The jagged towers of this huge medieval stronghold present an iconic and enigmatic silhouette on the stunning Northumbrian coast. There are several castles in dramatic locations in this part of the world, but Dunstanburgh, situated on a naturally defensive position on a headland, is one of the best. The artist JMW Turner (1775-1851) obviously agreed, because he painted it several times. The castle has played its part in England’s turbulent and bloody history and comes fully equipped with its own ghost. Kittiwakes and fulmars soar overhead as the waves crash on the rocks below.
The site has probably been in use since prehistoric times. Thomas, 2nd Earl of Lancaster, started building his fortress on it in 1313. A strong supporter of King Edward I, who he fought for in Scotland, Thomas was one of the most powerful barons in England – amongst other things, he was also Earl of Leicester, Salisbury and Lincoln. By the time construction began at Dunstanburgh, though, Thomas was in open opposition to King Edward II, his cousin and Edward I’s son. He was instrumental in the murder of Piers Gaveston, the King’s favourite, and was leader of a baronial rebellion that culminated in the Battle of Boroughbridge in 1322. Thomas was captured, convicted of treason and beheaded at Pontefract.
|Dunstanburgh by Turner - watercolour c1798-1800|
His castle at Dunstanburgh was probably intended as a northern stronghold and was certainly a massive statement of his power, though it is thought he only saw it once. After his execution, the castle was seized by the King but later passed back into Lancastrian hands. John of Gaunt, the 1st Duke of Lancaster, considerably strengthened it – including the enormous gatehouse you see today. The castle was attacked by the Scots in 1384 and twice besieged by the Yorkists during the Wars of the Roses, eventually falling to the Earl of Warwick in 1464. It is said that the Captain of Dunstanburgh, John Gosse, was taken to York where he was beheaded with a hatchet. After that, it seems to have been abandoned and by the 16th century it was in decay.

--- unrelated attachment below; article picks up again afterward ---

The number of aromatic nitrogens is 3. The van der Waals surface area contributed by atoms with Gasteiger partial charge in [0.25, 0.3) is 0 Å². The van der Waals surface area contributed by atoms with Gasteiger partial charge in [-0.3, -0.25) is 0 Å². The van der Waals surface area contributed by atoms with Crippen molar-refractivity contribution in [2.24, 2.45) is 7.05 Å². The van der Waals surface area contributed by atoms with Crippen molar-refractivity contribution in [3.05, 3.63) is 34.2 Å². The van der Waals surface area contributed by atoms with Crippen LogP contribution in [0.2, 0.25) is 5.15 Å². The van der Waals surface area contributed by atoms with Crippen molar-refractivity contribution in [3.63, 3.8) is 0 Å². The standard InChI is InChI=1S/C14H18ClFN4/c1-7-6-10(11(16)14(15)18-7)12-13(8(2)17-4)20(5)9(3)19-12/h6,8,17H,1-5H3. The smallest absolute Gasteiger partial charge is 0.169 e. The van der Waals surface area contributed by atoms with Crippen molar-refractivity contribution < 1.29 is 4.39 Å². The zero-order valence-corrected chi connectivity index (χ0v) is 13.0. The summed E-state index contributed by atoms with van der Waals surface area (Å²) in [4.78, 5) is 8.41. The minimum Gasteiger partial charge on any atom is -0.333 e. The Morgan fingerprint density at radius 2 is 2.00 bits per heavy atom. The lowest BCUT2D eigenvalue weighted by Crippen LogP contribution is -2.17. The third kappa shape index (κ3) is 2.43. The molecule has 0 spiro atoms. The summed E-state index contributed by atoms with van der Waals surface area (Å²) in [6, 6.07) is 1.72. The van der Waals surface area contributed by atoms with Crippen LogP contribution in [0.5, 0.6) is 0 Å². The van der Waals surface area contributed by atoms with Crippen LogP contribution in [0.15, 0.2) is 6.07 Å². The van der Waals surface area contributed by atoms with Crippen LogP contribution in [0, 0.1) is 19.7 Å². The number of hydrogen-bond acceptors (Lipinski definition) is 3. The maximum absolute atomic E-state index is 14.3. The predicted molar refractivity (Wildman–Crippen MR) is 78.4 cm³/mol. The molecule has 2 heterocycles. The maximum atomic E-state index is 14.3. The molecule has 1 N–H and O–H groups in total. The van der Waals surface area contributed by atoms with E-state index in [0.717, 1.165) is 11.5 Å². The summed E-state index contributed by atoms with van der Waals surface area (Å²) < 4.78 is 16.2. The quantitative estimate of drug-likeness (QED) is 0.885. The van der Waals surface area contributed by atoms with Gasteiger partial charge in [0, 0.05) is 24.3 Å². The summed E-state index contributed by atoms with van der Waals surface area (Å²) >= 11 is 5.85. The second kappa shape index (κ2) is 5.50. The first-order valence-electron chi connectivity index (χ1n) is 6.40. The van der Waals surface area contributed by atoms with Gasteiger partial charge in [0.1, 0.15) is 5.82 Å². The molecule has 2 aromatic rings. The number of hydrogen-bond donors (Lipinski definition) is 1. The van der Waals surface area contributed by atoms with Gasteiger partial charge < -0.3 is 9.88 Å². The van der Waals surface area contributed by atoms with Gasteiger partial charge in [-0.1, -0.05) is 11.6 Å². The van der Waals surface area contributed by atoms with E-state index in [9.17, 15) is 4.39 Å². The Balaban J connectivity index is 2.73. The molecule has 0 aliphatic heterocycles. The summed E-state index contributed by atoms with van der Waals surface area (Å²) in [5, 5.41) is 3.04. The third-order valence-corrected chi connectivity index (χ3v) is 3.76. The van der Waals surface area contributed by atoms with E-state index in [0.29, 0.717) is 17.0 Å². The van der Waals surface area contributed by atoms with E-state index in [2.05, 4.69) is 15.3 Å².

The ghost is supposed to be that of a young knight, Sir Guy the Seeker. Legend has it that beneath the castle rock is a secret cavern, wherein sleeps a beautiful maiden. A wizard encouraged Guy to rescue the girl from the spell she was under by choosing to either draw a sword or blow a horn; unfortunately, our hero made the wrong choice (the horn) and was forever doomed to wander in search of his heart’s desire (the girl). Why do wizards do things like this?
Though in ruins, Dunstanburgh is dead impressive and worth a call if you like castles and enjoy a short walk along a lovely coast. It’s roughly equidistant from the villages of Craster and Embleton and can be approached on foot from either one. The walk from Craster, where there is a reasonably picturesque harbour, and refreshments, is shorter and either pleasant or bracing, depending on the weather. From Embleton, you can walk across sandy Embleton Bay – which is on the radar for a future visit. Take the minor road from the B1339.
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